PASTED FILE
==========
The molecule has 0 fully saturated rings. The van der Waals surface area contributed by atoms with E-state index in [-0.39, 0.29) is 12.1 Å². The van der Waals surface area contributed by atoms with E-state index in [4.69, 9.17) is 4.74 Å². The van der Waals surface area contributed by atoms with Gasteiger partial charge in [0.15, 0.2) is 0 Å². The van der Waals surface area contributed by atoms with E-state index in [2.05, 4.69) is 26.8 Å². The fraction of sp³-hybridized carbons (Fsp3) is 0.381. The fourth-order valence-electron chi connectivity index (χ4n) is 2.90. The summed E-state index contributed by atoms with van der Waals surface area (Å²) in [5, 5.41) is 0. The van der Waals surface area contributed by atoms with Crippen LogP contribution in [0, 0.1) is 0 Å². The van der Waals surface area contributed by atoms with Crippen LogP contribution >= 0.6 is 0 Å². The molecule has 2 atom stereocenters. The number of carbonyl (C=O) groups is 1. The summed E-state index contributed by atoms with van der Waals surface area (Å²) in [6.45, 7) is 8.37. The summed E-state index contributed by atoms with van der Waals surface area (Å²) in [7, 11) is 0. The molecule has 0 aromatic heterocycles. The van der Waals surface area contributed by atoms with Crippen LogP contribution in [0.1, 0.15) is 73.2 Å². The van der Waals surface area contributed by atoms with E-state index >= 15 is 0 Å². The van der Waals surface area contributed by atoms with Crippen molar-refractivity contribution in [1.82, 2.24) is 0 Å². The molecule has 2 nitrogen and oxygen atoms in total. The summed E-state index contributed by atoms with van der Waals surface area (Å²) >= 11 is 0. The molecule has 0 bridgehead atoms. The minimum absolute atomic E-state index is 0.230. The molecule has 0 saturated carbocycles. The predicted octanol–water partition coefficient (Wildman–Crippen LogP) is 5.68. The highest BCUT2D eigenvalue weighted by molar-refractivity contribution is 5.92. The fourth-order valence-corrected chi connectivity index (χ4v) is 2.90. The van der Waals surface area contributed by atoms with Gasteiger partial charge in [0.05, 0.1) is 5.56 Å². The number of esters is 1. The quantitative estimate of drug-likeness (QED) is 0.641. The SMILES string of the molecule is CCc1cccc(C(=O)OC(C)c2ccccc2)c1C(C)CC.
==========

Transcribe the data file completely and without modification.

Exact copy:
The molecule has 0 fully saturated rings. The van der Waals surface area contributed by atoms with E-state index in [-0.39, 0.29) is 12.1 Å². The van der Waals surface area contributed by atoms with E-state index in [4.69, 9.17) is 4.74 Å². The van der Waals surface area contributed by atoms with Gasteiger partial charge in [0.15, 0.2) is 0 Å². The van der Waals surface area contributed by atoms with E-state index in [2.05, 4.69) is 26.8 Å². The fraction of sp³-hybridized carbons (Fsp3) is 0.381. The fourth-order valence-electron chi connectivity index (χ4n) is 2.90. The summed E-state index contributed by atoms with van der Waals surface area (Å²) in [5, 5.41) is 0. The van der Waals surface area contributed by atoms with Crippen LogP contribution in [0, 0.1) is 0 Å². The van der Waals surface area contributed by atoms with Crippen LogP contribution >= 0.6 is 0 Å². The molecule has 2 atom stereocenters. The number of carbonyl (C=O) groups is 1. The summed E-state index contributed by atoms with van der Waals surface area (Å²) in [6.45, 7) is 8.37. The summed E-state index contributed by atoms with van der Waals surface area (Å²) in [7, 11) is 0. The molecule has 0 aromatic heterocycles. The van der Waals surface area contributed by atoms with Crippen LogP contribution in [0.1, 0.15) is 73.2 Å². The van der Waals surface area contributed by atoms with E-state index >= 15 is 0 Å². The van der Waals surface area contributed by atoms with Crippen molar-refractivity contribution in [1.82, 2.24) is 0 Å². The molecule has 2 nitrogen and oxygen atoms in total. The summed E-state index contributed by atoms with van der Waals surface area (Å²) >= 11 is 0. The molecule has 0 bridgehead atoms. The minimum absolute atomic E-state index is 0.230. The molecule has 0 saturated carbocycles. The predicted octanol–water partition coefficient (Wildman–Crippen LogP) is 5.68. The highest BCUT2D eigenvalue weighted by molar-refractivity contribution is 5.92. The fourth-order valence-corrected chi connectivity index (χ4v) is 2.90. The van der Waals surface area contributed by atoms with Gasteiger partial charge in [0.05, 0.1) is 5.56 Å². The number of esters is 1. The quantitative estimate of drug-likeness (QED) is 0.641. The SMILES string of the molecule is CCc1cccc(C(=O)OC(C)c2ccccc2)c1C(C)CC.